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Taking Time To Explore

Taking Time To ExploreFor Lauren Clark (A'06), a gap year between high school and college helped her discover a passion for international development that fueled in her time at Tufts.

Medford/Somerville, Mass. [08.25.08] With the pressure of choosing a college and deciding on a career path looming in the average high school student's future, it can often be forgotten that these students are still just that: students. It comes as no surprise then that some graduating seniors are not quite ready to make these decisions.

For Tufts graduate Lauren Clark (A '06), giving herself a year between high school and college helped her define the path she wanted to take.

Called the gap year, the increasingly common practice of taking a year off between high school and college typically involves travel, sometimes work experience or even studies outside a traditional university structure. These varying experiences are tied together by the hope that they will yield some insight into the course of study a student would like to pursue.

"I wanted to postpone the whole application process and focus on my studies during senior year," Clark told The New York Times in a June 15 piece that profiled her gap year experience. So, she took a year and traveled, studying art history for a semester in Italy and doing aid work in a village in Ghana.

"My four months in Ghana turned out to be a defining experience. It introduced me to the field of international development," Clark said. "It was my first experience in a developing country, and it was my first hands-on field experience in development work for their village... I came back from that experience really wanting to work in international development."

This realization helped finalize her education plans, ultimately deciding on Tufts, with a major in international relations and economics.

The passion for international development which Clark discovered in Ghana continued on through her college career. She returned to Africa to study abroad in Cameroon her junior year, and stayed for the summer to help provide water to rural villages.

Clark decided to begin her career working in microfinance. Microfinance firms give "microloans" that help poor people in developing countries launch businesses.

After graduating, Clark worked for MicroVest, a microfinance firm based in Bethesda, Md. She recently moved on to a microfinance consulting firm, this time India-based Intelicap.

"The name actually stands for intellectual capital, so the company is based on the concept of using our intellectual capital to increase the value of companies who work in either microfinance or pro-poor sectors or companies," she explained.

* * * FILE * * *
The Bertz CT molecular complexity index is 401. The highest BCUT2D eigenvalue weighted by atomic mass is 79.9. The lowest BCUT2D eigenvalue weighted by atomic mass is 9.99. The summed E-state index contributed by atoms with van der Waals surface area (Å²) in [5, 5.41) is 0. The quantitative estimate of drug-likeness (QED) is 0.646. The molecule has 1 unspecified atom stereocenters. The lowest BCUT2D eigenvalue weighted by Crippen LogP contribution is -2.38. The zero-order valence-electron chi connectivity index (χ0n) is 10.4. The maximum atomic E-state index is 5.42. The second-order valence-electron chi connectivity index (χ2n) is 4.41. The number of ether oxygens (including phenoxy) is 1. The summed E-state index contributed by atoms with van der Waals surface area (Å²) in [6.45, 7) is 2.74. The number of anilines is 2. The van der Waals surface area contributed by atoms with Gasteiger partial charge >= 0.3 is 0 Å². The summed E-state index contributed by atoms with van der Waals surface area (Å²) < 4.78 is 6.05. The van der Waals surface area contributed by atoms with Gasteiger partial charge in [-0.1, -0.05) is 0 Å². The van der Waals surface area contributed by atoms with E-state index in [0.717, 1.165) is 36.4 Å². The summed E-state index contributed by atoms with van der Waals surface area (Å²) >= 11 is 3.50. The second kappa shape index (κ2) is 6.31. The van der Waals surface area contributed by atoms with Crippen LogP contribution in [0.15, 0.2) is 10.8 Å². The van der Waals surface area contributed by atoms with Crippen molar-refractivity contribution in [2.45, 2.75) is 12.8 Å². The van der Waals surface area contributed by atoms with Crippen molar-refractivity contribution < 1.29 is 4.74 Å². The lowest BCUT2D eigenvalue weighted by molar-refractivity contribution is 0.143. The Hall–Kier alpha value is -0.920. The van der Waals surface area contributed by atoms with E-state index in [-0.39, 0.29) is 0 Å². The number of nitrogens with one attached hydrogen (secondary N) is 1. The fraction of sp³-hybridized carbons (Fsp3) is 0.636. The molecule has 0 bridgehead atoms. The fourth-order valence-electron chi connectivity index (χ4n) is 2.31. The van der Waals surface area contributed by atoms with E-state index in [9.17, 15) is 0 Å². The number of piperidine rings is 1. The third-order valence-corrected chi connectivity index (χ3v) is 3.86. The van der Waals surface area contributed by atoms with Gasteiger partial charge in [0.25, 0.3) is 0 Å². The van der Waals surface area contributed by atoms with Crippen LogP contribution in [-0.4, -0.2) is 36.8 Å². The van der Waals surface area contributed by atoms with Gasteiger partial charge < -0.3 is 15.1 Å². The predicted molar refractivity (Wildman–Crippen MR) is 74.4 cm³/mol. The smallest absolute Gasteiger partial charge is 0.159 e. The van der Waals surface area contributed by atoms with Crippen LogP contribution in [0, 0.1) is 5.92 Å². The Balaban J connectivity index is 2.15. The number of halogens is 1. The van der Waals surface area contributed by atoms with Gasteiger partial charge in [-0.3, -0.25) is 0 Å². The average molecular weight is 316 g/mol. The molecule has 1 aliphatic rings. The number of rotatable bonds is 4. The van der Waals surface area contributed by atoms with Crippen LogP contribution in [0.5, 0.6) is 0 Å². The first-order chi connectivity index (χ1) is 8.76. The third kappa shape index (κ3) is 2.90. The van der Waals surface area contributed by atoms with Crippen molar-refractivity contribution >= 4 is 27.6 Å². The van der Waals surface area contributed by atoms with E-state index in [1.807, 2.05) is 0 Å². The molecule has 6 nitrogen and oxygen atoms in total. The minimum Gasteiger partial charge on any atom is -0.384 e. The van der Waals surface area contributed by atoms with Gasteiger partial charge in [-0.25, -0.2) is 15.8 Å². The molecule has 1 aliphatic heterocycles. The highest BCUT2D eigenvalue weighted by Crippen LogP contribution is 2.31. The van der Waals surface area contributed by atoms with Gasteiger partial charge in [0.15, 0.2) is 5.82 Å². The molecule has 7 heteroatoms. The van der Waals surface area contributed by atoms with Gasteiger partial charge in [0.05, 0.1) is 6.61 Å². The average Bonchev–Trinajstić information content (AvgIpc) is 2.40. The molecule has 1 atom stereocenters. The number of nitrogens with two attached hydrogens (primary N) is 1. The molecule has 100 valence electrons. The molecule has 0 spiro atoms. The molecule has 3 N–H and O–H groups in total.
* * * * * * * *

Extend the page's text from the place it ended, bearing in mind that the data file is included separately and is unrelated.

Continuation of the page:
Clark's new task is to develop the company's training efforts. "They want to create training workshops that we can provide to microfinance institutions not only in India, but within the region and potentially on a global scale."

According to Clark, this type of training is in high demand, especially in poorer areas around the world, as the microfinance industry expands. For developing economies and economies with a high level of poverty, the influx of capital based on investment rather than philanthropy represents a major step in establishing long-term business models.

Clark said she has seen the kind of positive effects that such work can have on communities, like the village in Ghana where she volunteered. But she couples her passion for the field with the education and experience in understanding that initiatives like microfinance are "not a silver bullet."

"It's not going to cure the global poverty problem that this world faces," she admits. "I don't think in those, what are to me, overly unrealistic or idealistic terms."

While she believes strongly in the promise of microfinance, Clark knows that economics and global development work in cycles and that new solutions can emerge from active, engaged minds not unlike her own.

"You read and you learn in these classes about the various cycles that have occurred throughout history in terms of international development and the models that arise, and everyone is like 'Oh, this is going to change the world,' and every twenty years there's a new model that comes up, and that rises and falls," said Clark. "Microfinance might be different, but I think that in twenty years it will be a different animal that is the current hot topic."

Either way, as Clark told The New York Times earlier this summer, her ultimate goal remains the same.

"I want to make a difference and improve the lives of people in impoverished countries around the world," she told the newspaper.

Profile by Hayden Reich, (A'09)

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